One last tool that I’ve experimented with is Gravity Forms. This tool is a plugin for your WordPress site; if you don’t know what that means, probably stop reading. As of pretty recently, Gravity Forms allows for encryption and save/continue functionality. A major appeal is that you pay for the one-time license and are set to go. Easy to use, this tool can build a form that’s nicely integrated into your WordPress site (though the other tools mentioned above can be embedded by a script). The fact that it’s hosted on your site’s host, though, means that if you bungle something, your data will be lost. This may or may not have happened to your author at the time he was experimenting with using this for a client intake tool (though if it did happen to your author, your author assures you that no actual client data was lost or compromised).
Pdf + Clio Hack (free)
The cheapest technology is always the technology you already have. Consider the following scenario.
What I wanted to do was populate official immigration forms with information pulled from a database. I created customized pdf versions of the immigration forms, with unique identifiers for each field. Armed with that, I could pull data from any spreadsheet to populate the document. The trick was getting information from my client into the spreadsheet.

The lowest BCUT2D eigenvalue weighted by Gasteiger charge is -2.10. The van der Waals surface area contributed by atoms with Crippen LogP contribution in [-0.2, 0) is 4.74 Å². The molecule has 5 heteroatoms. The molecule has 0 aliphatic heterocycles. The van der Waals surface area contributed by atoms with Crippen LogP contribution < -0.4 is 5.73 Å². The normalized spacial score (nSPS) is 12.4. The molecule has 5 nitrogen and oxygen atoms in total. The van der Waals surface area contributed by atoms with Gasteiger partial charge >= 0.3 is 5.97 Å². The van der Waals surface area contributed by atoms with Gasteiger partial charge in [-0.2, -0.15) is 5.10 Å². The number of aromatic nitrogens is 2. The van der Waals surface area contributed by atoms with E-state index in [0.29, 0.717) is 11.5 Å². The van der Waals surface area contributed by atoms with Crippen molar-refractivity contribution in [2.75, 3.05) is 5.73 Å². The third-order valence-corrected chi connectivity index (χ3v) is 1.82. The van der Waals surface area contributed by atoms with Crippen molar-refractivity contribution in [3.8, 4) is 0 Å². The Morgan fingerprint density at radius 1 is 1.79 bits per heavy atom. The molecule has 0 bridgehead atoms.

At first I tried using a JotForm, but it was cumbersome to do this with the encryption they offered. Decrypting and manipulating a particular set of client data was just a bit of a hassle. What to do?
We’ve long been users of WSBA-endorsed Clio, a cloud-based practice management system I heartily recommend. Clio includes the feature of a secure client portal for the exchange of documents. So, we created a questionnaire (first in Word, then converted to pdf) with data fields whose names matched the immigration form we wanted to populate. The client simply completes the pdf on her computer or mobile device, then uploads it to her secure file on Clio. In two quick steps we extract the data from the questionnaire pdf (in .txt format) and import it into the immigration form. Mission accomplished.
What’s nice about this approach is that it keeps all client data isolated in that client’s secure case file. Instead of a master spreadsheet with lots of different client data, there just a single .pdf in the client’s folder, from which we can easily pull and manipulate data. Also, there wasn’t a dime of expense, time aside.
 See RPC 1.6.
 RPC 1.6, Cmt. 16 (“A lawyer must act competently to safeguard information relating to the representation of a client against inadvertent or unauthorized disclosure by the lawyer or other persons who are participating in the representation of the client or who are subject to the lawyer’s supervision. See Rules 1.1, 5.1 and 5.3.”).
 Id. (“It is also impractical to expect every lawyer who uses such services to be able to understand the technology sufficiently in order to evaluate a particular service provider’s security systems.”)
 Id. (A lawyer has a general duty of competence under RPC 1.1, which includes the duty ‘to keep abreast of changes in the law and its practice’”) (quoting RPC 1.1).
 Model Rule 1.1, Cmt. 8.
 Dennis O’Reilly, Two free ways to encrypt Google Drive files, CNet, July 2, 2013, http://www.cnet.com/how-to/two-free-ways-to-encrypt-google-drive-files/.
 Actually, not always, since your time is valuable, and wasting time on ineffective tools can be very costly.